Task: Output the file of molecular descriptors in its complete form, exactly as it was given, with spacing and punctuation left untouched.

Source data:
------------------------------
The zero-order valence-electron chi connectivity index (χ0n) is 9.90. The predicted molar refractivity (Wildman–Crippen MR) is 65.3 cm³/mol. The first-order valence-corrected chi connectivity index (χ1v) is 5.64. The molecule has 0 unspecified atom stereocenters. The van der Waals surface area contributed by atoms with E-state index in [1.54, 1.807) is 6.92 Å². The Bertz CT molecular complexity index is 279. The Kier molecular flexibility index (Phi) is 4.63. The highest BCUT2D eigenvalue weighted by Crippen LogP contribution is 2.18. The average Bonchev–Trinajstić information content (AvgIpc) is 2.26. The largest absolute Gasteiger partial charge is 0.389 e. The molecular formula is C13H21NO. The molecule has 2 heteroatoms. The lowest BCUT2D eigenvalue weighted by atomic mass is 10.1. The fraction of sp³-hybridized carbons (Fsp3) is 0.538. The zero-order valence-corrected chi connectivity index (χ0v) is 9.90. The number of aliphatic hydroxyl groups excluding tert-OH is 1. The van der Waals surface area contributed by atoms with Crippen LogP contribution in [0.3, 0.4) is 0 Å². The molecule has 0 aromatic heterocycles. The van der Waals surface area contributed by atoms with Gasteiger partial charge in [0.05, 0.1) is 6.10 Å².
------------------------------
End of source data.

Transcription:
The zero-order valence-electron chi connectivity index (χ0n) is 9.90. The predicted molar refractivity (Wildman–Crippen MR) is 65.3 cm³/mol. The first-order valence-corrected chi connectivity index (χ1v) is 5.64. The molecule has 0 unspecified atom stereocenters. The van der Waals surface area contributed by atoms with E-state index in [1.54, 1.807) is 6.92 Å². The Bertz CT molecular complexity index is 279. The Kier molecular flexibility index (Phi) is 4.63. The highest BCUT2D eigenvalue weighted by Crippen LogP contribution is 2.18. The average Bonchev–Trinajstić information content (AvgIpc) is 2.26. The largest absolute Gasteiger partial charge is 0.389 e. The molecular formula is C13H21NO. The molecule has 2 heteroatoms. The lowest BCUT2D eigenvalue weighted by atomic mass is 10.1. The fraction of sp³-hybridized carbons (Fsp3) is 0.538. The zero-order valence-corrected chi connectivity index (χ0v) is 9.90. The number of aliphatic hydroxyl groups excluding tert-OH is 1. The van der Waals surface area contributed by atoms with Crippen LogP contribution in [0.3, 0.4) is 0 Å². The molecule has 0 aromatic heterocycles. The van der Waals surface area contributed by atoms with Gasteiger partial charge in [0.05, 0.1) is 6.10 Å².